For many, words such as debt crisis, austerity measures, bailout programme might just invite a cursory glance. For some, it may be painstaking sigh that these words are heard with. What has been happening in Greece has been nothing short of a play with equal components of ethos, pathos and logos. And it is not over for them yet.
Some thought the climax of the Greek tragedy was reached when the public voted ‘No’ on a landmark referendum to a bailout programme of the International Monetary Fund (IMF). The consequences are yet to be seen as speculation is rife of what’s next. The cancellation of the EU summit and the future of Greece remains the play ‘coming-soon’.
Economic calamity is likely without any respite in the offing, banks will remain broke, pensioners will remain empty handed and the already high unemployment will worsen. But what can be certain after the Greek crisis is a lesson – a lesson for developing countries like Pakistan who also rely on IMF bailout programmes.
How did Greece reach this point? Low tax collection and a huge shadow economy that did not contribute were major reasons. This led to huge borrowings that it could not return and the debt kept piling up.
Countries borrow money all the time by selling bonds to investors. In Greece’s case, it backfired when the country borrowed beyond its means.
Greece crisis began with the infamous global economy meltdown in 2007. As the economy declined, the government was required to spend more, despite the low revenue, and soon Greece was drowning in debt.
Read: Can a Greece default affect Pakistan?
In 2010, Greece received its first bailout. European leaders, along with the IMF, gave billions of euros to Greece to stay afloat. However, these bailouts came with conditions to cut spending, introduce taxation measures and make the economy more efficient. This is quite similar to the IMF’s $6.6 billion programme for Pakistan where it has asked the country for similar measures.
In Greece, austerity was the new lifestyle, government salaries were cut, taxes were hiked, state pensions were frozen and early retirement was implemented. However, the debt situation worsened as austerity grew harsher.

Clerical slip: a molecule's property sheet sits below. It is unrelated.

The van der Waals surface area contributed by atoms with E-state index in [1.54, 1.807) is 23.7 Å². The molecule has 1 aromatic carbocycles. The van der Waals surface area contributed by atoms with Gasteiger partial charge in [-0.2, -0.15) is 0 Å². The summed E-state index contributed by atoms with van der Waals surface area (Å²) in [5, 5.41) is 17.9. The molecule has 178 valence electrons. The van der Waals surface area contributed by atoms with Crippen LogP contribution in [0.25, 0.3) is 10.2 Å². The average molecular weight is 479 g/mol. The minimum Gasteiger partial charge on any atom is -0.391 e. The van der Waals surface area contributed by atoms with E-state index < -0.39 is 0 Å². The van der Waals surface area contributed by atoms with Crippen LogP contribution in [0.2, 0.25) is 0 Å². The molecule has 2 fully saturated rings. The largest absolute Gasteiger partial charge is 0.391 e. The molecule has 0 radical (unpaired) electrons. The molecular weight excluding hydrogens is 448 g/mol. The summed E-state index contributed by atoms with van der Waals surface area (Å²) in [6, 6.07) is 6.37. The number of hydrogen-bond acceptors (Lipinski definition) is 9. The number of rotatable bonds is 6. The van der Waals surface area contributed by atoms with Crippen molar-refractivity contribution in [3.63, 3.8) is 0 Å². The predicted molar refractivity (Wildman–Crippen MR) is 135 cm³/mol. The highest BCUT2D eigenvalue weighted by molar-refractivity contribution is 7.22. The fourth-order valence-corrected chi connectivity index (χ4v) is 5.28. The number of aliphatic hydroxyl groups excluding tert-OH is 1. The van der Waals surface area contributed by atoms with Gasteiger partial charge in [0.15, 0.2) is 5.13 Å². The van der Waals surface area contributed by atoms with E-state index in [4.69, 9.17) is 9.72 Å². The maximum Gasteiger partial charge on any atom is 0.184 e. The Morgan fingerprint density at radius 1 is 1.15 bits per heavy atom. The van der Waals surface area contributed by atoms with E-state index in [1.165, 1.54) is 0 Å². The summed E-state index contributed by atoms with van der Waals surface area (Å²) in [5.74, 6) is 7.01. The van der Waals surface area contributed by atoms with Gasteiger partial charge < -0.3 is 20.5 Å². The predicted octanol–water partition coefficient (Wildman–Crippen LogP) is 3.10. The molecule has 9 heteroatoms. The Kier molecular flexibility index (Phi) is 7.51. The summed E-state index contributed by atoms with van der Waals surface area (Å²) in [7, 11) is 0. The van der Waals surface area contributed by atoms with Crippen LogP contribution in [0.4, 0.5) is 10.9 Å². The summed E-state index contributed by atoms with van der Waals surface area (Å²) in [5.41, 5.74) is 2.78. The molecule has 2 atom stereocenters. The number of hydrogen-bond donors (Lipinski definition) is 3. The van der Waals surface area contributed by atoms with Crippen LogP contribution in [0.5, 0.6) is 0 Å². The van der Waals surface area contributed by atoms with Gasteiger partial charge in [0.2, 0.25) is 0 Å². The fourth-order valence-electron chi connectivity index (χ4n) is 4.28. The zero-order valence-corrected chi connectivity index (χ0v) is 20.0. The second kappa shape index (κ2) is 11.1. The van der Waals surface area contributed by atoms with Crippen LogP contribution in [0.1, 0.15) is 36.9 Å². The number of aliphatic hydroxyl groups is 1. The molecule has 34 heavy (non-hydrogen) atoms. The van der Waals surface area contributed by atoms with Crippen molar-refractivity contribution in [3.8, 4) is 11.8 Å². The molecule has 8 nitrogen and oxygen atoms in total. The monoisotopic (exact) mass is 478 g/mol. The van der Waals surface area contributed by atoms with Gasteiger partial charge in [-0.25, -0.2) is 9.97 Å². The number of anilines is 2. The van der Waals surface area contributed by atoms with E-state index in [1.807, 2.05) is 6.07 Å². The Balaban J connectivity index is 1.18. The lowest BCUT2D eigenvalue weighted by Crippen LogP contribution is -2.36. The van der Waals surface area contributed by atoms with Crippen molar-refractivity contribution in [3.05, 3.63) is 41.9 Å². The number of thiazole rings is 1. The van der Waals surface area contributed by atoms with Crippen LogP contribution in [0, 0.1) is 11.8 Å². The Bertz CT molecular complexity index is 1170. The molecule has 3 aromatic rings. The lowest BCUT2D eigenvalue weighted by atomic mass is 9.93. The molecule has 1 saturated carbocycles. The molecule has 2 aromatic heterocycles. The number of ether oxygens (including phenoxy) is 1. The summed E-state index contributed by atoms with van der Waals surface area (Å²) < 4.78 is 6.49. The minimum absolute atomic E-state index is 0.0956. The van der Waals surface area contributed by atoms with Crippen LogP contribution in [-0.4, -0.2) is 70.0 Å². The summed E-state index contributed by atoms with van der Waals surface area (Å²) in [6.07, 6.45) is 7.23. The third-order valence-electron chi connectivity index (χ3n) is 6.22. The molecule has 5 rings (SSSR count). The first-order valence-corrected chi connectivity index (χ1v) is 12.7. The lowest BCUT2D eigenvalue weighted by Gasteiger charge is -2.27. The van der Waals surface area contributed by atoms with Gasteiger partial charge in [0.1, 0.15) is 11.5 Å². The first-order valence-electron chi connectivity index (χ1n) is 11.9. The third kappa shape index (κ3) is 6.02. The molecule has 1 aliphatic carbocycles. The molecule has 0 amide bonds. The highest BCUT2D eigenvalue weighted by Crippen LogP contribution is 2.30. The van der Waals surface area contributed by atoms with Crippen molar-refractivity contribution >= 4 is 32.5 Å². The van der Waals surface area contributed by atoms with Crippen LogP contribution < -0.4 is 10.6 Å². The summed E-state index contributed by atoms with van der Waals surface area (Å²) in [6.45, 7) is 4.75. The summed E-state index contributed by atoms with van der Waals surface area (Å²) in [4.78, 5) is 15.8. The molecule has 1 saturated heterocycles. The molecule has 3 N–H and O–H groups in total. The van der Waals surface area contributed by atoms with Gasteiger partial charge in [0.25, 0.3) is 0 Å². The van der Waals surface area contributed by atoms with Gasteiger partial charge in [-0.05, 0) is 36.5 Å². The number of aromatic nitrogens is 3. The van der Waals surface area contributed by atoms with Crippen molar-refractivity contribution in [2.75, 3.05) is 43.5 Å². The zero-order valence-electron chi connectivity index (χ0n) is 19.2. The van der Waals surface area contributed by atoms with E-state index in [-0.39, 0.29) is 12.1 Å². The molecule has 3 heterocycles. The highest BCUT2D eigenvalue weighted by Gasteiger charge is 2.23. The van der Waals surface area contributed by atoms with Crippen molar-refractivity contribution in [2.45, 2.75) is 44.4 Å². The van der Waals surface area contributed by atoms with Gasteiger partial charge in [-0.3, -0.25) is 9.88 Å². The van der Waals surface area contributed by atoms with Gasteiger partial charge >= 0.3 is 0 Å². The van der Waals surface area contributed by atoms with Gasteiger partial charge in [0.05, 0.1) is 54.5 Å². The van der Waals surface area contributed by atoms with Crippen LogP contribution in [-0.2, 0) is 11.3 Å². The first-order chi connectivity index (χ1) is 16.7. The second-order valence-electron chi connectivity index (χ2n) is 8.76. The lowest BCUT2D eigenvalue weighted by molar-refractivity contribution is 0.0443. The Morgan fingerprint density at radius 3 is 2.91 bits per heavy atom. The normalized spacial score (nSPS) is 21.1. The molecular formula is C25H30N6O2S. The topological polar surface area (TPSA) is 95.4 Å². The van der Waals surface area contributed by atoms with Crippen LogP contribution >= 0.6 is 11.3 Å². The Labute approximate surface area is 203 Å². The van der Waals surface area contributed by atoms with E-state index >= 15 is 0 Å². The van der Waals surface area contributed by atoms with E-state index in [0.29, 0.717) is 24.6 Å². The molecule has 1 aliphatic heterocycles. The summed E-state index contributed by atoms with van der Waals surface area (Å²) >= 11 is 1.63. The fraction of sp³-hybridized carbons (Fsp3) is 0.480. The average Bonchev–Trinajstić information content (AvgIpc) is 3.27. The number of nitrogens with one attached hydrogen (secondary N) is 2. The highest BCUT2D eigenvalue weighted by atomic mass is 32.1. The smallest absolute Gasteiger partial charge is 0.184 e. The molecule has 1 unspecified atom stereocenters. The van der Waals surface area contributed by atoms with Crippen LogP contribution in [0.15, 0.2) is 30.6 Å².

What Pakistan can do
In this part of the world, the Greece crisis remains an oblivious concern. The Pakistani stock market was apathetic, foreign banks in the country carried on their daily business and the country’s negligible trade relations with Greece did not matter. Nevertheless looking from a macro perspective, the Greek crisis carries valuable lessons for those who stay heavily dependent on the IMF.
The Pakistani government, relatively comfortable in seeking loans from international organisations, can draw several parallels from the crisis-ridden European economy. In 2013, the PML-N government managed to secure the $6.6 billion bailout as it looked to avert a balance of payments crisis.
As in the case of Greece, Pakistan’s loan programme also came with conditions, which included plans to improve tax collection and eliminate loop holes and exemptions. It also had a programme to restructure and privatise public sector enterprises, which would generate significant revenue.
However, Pakistan’s performance has been alarming in the last 18 months since the release of the loan. In five of the seven reviews the IMF Board had to give waivers on several conditions and reforms that could not start or be completed. The government’s performance on energy and taxation fronts remains discouraging. The delay in implementing energy reforms is costing the country roughly 2% of Gross Domestic Product each year.
Read: Financial meltdown: Greece faces ‘difficult’ eurozone judgement day
Similarly, despite introducing five mini-budgets and blocking taxpayers’ refunds, the government failed to achieve a three-time downward revised tax target of Rs2.605 trillion in the recently-concluded fiscal year.
It remains to be seen how Pakistan will manage to repay its bailout program.
Greece’s austerity measures are another issue Pakistan can take a leaf out of.
The IMF’s bailout programme meant Finance Minister Ishaq Dar had to unveil several strict policies during his budget announcement if Pakistan is to avert a crisis. These included hikes on all major taxes, higher capital gains tax and withholding tax on bank transactions, services tax etc.
Greece did not have a choice but to implement strict economic policies that led to a unsatisfied population and policies that did not suit Greece’s microeconomic structure. In an economy where small businesses are more prevalent, mortgages are few and self-employment is dominant, austerity practices can rebound.
Pakistani authorities can take heed from Greece’s example and learn from its mistakes in order to ensure it does not fall into a similar path.
The writer is a staff correspondent
Published in The Express Tribune, July 13th, 2015.
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